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The Video Game Source Project Deconstructs The Secret of Monkey Island on October 30th

Secret Of Monkey Island Title Screen

As time goes on, keeping old games alive has been a roller coaster of success. Even with HD versions of classics and ports, some games are simply lost to time. However, the Video Game History Foundation would like to change that. Dubbed the Video Game Source Project, the goal is to document source code and development related to gaming for everyone to study. Their first game entries to the project are The Secret of Monkey Island and Monkey Island 2: LeChuck’s Revenge.

With the 30th anniversary of The Secret of Monkey Island this month, the choice was obvious. Members of the Video Game History Foundation studied both games’ source code, digging through and even rebuilding cut content like rooms and cutscenes. The creator of Monkey Island, Ron Gilbert, will sit down with Frank Cifaldi, founder and co-director of the Video Game History Foundation, for a Q&A “fireside chat” about the content on October 30th. The livestream will be available for $10, the funds going toward the Video Game History Foundation.

Ron Gilbert had this to say about Video Game History Foundation’s drive to preserve gaming:

Monkey Island is a special game to me and the creation of the SCUMM system is a large part of that. Looking at the source always jogs my memory and now gives me a chance to answer questions people didn’t even know to ask. As a developer, I see real value in preserving and learning from the work that we never imagined people in the future would care about. I’m glad the Video Game History Foundation is making this a priority while there’s still time to salvage history that’s becoming scarcer by the day.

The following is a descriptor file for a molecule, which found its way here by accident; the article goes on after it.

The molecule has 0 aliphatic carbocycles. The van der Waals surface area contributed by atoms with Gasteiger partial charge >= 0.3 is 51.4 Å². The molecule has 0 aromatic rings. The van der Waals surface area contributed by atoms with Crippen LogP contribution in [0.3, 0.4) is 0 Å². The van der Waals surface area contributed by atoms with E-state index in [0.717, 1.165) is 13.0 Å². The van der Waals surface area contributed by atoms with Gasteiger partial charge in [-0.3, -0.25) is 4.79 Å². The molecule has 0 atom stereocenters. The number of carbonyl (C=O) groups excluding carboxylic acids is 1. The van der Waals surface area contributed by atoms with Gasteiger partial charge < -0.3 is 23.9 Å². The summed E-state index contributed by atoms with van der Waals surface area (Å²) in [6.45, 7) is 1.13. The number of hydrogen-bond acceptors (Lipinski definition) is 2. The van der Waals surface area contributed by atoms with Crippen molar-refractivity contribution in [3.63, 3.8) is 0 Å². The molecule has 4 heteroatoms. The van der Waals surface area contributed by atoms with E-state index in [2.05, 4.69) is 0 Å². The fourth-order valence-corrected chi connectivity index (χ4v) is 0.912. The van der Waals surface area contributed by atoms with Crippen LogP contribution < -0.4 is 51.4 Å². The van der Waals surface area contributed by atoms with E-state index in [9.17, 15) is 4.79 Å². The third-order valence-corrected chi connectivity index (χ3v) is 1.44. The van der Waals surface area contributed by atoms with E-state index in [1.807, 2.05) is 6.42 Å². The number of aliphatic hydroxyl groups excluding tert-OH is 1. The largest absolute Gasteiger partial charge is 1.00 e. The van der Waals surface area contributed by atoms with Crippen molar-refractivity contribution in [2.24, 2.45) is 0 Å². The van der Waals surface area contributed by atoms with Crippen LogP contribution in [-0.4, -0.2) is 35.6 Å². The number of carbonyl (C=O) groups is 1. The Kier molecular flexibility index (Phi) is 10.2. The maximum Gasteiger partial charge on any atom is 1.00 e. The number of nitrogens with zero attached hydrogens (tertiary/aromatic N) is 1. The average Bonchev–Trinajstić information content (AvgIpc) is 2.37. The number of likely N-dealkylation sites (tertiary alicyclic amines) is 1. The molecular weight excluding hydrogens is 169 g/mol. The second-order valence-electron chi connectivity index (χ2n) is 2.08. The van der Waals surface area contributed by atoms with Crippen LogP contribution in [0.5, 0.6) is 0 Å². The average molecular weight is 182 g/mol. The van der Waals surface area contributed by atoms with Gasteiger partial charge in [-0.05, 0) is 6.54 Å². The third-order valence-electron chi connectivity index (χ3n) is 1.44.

This is only the beginning for the Video Game Source Project. The foundation is “currently studying source material from a beloved 16-bit RPG, abandoned Sega hardware from the 1990s, and a never-before-seen follow-up to a legendary arcade game.” Furthermore, an advisory committee of developers, publishers, academics and historians is helping them reach out to the video game industry to preserve and study source code.

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“VGHF co-directors Frank Cifaldi and Kelsey Lewin study recently-donated source material.”

If you are a video game developer, publisher or someone in-between, the Video Game History Foundation wants to hear from you! The development material they are looking for includes but not limited to:

  • Source code
  • Documentation
  • Concept Art
  • Demo Builds

Stay tuned to RPGFan as we learn more about this ambitious endeavor! You can also check out our classic review for The Secret of Monkey Island in the game’s hub.

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Tyler Trosper

Tyler Trosper

Tyler Trosper is a news writer for RPGFan. He has an unhealthy obsession with the Xeno franchise, especially Xenosaga. He runs a podcast about the series in his free time and sometimes works on fan projects. Tyler would die happy if Xenosaga Episode IV was announced. Besides Xeno, Tyler enjoys watching anime, his favorite being Neon Genesis Evangelion.

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